Sure ain't.












August 7, 2016

My DNA Craze

I've become a DNA convert.  I didn't dabble in DNA before because, frankly, it intimidated me. And for good reason!  

The topic is complex and the learning curve steep. But I'm putting one foot in front of the other and learning as I go. I don't need to know everything about DNA to just get started. Right?

There are 3 major DNA tests. I've already done AncestryDNA and I'm waiting for results from 23andMe. I've tested my son with AncestryDNA (results pending) and I'm trying to convince him to also test with FamilyTreeDNA, but he is having a hard time understanding why we should spend another $69 on DNA testing. 

He asks "haven't you already done the family tree"?  And then there's "I've already done one test, why do I need to do another"?  If I pushed hard enough, he'd give in and do it. But I don't want to push him into it. I want him to understand the answers to his own questions. But I'm just a DNA fledging and I can't always answer him in a way that satisfies him. Or my answers lead to more questions. Wish he wasn't so dang smart that he wants to poke holes in all my answers!

I've already connected with a couple of cousins and that makes me very very happy. However, DNA has deepened the mystery of my Ashkenazi Jewish heritage, which just makes me even more determined to get to the bottom of it.

I'm attending a DNA Special Interest Group weekly and an intro and more advanced all day workshop. After all that...I'll be pretty DNA literate. I hope. 






July 10, 2016

It was a Nation's Flag


Forgive me. I ask you right up front. Forgive me. 

Why? Cause I'm about to express my opinion about the Confederate flag.  Politically incorrect, I know. And I also know I'm a little late to the party, as usual. But here we go....

Let me just say that I do not get the defilement around this flag. It was once our country's flag, for those who lived in the south, even though that entity ceased to exist 130 years ago. Still.

It was a nation's flag. Not a symbol of hate or ignorance. While I - like most everyone else - abhor the slavery of another human being, it's not totally about the south's desire to keep slaves, although that was indeed an economic issue and the driving force of the War Between the States.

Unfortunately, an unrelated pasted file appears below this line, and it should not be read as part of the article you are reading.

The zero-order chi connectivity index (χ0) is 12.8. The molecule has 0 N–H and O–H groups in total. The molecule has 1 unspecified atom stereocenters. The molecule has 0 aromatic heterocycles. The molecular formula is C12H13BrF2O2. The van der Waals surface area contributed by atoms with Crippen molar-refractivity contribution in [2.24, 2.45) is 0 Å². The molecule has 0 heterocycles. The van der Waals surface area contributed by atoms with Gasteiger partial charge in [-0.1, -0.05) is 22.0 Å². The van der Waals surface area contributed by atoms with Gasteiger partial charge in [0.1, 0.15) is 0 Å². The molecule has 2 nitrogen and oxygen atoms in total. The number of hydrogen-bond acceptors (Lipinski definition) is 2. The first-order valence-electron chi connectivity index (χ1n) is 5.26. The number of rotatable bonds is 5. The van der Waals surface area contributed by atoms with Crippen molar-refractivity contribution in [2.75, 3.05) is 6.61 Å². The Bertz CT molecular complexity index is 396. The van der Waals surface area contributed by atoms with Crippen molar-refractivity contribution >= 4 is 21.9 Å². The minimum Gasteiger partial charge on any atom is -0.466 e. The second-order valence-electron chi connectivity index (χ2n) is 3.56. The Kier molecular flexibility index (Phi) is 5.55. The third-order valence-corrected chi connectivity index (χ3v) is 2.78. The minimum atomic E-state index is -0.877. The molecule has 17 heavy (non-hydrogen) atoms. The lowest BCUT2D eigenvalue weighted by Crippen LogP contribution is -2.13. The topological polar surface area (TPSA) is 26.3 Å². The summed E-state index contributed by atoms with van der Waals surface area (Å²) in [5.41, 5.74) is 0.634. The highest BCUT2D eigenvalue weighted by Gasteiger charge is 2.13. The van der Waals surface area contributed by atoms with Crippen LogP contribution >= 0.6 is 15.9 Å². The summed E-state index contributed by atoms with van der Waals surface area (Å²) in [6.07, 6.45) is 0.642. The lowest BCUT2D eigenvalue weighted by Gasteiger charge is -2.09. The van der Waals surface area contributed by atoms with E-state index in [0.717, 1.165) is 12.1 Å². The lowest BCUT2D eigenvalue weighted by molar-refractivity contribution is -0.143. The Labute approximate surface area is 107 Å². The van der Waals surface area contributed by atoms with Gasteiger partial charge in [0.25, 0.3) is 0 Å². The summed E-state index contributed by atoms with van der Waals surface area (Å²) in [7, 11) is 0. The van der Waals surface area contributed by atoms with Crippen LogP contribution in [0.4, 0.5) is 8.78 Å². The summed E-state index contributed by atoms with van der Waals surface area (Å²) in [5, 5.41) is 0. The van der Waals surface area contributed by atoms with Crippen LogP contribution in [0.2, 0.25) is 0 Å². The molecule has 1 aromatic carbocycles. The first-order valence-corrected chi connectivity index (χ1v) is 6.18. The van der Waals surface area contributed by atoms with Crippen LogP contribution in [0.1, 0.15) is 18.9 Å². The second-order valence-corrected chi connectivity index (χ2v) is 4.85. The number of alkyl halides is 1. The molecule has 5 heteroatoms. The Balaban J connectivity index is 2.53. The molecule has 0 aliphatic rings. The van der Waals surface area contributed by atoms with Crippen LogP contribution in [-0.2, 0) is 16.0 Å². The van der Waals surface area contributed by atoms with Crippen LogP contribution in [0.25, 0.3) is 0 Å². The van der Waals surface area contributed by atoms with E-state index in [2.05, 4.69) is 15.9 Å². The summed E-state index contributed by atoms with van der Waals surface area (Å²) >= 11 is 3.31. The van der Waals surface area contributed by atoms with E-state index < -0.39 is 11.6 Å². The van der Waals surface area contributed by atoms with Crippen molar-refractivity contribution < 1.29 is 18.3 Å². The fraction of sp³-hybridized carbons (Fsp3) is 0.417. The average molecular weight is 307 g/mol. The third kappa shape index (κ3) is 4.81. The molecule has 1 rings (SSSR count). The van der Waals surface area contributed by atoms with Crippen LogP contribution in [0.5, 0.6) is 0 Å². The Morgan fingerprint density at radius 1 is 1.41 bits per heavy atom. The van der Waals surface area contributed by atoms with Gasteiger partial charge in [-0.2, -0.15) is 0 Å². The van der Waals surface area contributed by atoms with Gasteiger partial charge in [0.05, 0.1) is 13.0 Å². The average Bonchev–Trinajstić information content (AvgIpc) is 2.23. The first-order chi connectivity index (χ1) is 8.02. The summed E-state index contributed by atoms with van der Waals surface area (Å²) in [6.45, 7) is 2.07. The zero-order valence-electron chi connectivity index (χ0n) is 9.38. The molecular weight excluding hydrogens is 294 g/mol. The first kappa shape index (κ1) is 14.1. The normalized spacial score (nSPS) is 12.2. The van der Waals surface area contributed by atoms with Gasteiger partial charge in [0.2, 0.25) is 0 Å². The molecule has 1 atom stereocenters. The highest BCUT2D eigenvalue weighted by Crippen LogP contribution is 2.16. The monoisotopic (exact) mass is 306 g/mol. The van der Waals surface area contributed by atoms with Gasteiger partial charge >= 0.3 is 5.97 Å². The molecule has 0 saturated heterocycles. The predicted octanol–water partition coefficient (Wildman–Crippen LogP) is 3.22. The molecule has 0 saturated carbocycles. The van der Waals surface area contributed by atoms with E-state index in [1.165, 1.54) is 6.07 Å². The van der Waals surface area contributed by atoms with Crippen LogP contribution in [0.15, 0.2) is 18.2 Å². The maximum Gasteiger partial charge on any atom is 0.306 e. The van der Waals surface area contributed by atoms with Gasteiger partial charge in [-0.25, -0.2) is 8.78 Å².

Further, I totally agree it should NOT be flown above the South Carolina State House. That place of honor should be reserved for the United States Flag.  What are those hillbillies thinking?

I get just a tiny bit offended when I read of the desire to erase this flag from our memories and our nation's history. I identify so strongly as a southerner. This flag is a large piece of my family's story which I've spent nearly 30 years trying to piece together. It's part of my own personal history, thanks to my many ancestors who served in the Confederacy.

It infuriates me that this flag has been so abused and misused by organizations of hate, like the Klan. Neither should it be an emblem in the Civil Rights Movement, in my small but strong opinion OR the mascot of Ole Miss being waved furiously at football games, for Heaven's sake. 

It was a flag that once represented a nation, an idealism, and the ole genteel South.  It's part of our past and present culture. Why do we need to assign any other premise of semiotics to it?

Answer: We don't. 











May 23, 2016

So got my DNA test results back...

So I finally got my DNA test results back. And BOY OH BOY was I surprised!

40% European Jewish. Specifically, Ashkenazi Jew. Seriously?  I guess the data doesn't lie, but who ever would have thought??

What is most amazing about this is that when I was first diagnosed with breast cancer, my oncologist specifically asked me if I was of Ashkenazi Jewish descent. I said "no, of western European descent". Which was a kinda dumb answer cause I really didn't know the answer since I'd not done the DNA test. Turns out the kind of breast cancer I had was prevalent in the African American and Ashkenazi Jewish populations. I'm 1% African American. 40% European Jewish. Go figure.

Talk about knocking my socks off. For real.

Not that I have a single thing against being of Jewish descent. But golly...I come from a long long long line of Baptist preachers and moonshiners. There wasn't a Jew in the bunch, far as I knew.

Looks like there was. A Jew in the bunch. How cool!

European Jews were primarily found in Poland, Belarus, Ukraine, Russia, Hungary and Israel with a smattering in Lithuania, Slovakia, Czech, Romania, Bosnia, Serbia and Estonia.

Ashkenazi Jews made up more than 2/3 of the souls killed in the Holocaust. Albert Einstein was an Ashkenazi Jew.  Genetic testing is highly recommended for folks descended from the Ashkenazi.  They are prone to Tay-Sacks Disease, Breast Cancer, Parkinson's and all sorts of other horrid illnesses. 

Lucky us.

Now I need to figure out what to do with the results. I attending an introductory DNA workshop over the weekend. It was about 75% over my head. The other 25% was very helpful. Hopefully, I can use my test results to connect with lots and lots of cousins who are rich in family information and pictures!  Keeping my fingers crossed.